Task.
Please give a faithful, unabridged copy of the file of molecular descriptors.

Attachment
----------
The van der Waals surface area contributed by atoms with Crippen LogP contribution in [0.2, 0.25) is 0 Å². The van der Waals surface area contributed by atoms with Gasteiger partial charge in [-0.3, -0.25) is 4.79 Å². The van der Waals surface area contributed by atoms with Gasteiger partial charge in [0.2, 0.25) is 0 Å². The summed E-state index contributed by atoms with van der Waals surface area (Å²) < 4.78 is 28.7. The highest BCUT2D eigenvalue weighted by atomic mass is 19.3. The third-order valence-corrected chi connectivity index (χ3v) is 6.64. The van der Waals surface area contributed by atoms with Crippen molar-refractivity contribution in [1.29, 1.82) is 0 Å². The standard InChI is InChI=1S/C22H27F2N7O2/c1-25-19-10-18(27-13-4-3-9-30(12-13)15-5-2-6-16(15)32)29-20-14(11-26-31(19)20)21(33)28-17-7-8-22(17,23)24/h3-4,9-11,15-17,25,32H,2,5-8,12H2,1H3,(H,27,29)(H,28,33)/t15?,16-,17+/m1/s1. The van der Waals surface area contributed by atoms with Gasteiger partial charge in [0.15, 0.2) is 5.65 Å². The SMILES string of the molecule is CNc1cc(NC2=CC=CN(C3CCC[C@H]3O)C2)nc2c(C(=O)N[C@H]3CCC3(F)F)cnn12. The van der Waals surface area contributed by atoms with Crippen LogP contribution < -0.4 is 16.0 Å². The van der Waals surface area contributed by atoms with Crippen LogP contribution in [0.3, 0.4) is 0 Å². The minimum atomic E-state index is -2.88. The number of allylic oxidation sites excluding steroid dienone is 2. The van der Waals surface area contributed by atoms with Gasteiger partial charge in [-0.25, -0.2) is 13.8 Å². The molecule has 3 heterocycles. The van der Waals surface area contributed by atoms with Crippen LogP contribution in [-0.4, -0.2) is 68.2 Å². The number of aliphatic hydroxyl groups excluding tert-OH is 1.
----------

The van der Waals surface area contributed by atoms with Crippen LogP contribution in [0.2, 0.25) is 0 Å². The van der Waals surface area contributed by atoms with Gasteiger partial charge in [-0.3, -0.25) is 4.79 Å². The van der Waals surface area contributed by atoms with Gasteiger partial charge in [0.2, 0.25) is 0 Å². The summed E-state index contributed by atoms with van der Waals surface area (Å²) < 4.78 is 28.7. The highest BCUT2D eigenvalue weighted by atomic mass is 19.3. The third-order valence-corrected chi connectivity index (χ3v) is 6.64. The van der Waals surface area contributed by atoms with Crippen molar-refractivity contribution in [1.29, 1.82) is 0 Å². The standard InChI is InChI=1S/C22H27F2N7O2/c1-25-19-10-18(27-13-4-3-9-30(12-13)15-5-2-6-16(15)32)29-20-14(11-26-31(19)20)21(33)28-17-7-8-22(17,23)24/h3-4,9-11,15-17,25,32H,2,5-8,12H2,1H3,(H,27,29)(H,28,33)/t15?,16-,17+/m1/s1. The van der Waals surface area contributed by atoms with Gasteiger partial charge in [0.15, 0.2) is 5.65 Å². The SMILES string of the molecule is CNc1cc(NC2=CC=CN(C3CCC[C@H]3O)C2)nc2c(C(=O)N[C@H]3CCC3(F)F)cnn12. The van der Waals surface area contributed by atoms with Crippen LogP contribution < -0.4 is 16.0 Å². The van der Waals surface area contributed by atoms with Crippen LogP contribution in [0.3, 0.4) is 0 Å². The minimum atomic E-state index is -2.88. The number of allylic oxidation sites excluding steroid dienone is 2. The van der Waals surface area contributed by atoms with Gasteiger partial charge in [-0.25, -0.2) is 13.8 Å². The molecule has 3 heterocycles. The van der Waals surface area contributed by atoms with Crippen LogP contribution in [-0.4, -0.2) is 68.2 Å². The number of aliphatic hydroxyl groups excluding tert-OH is 1.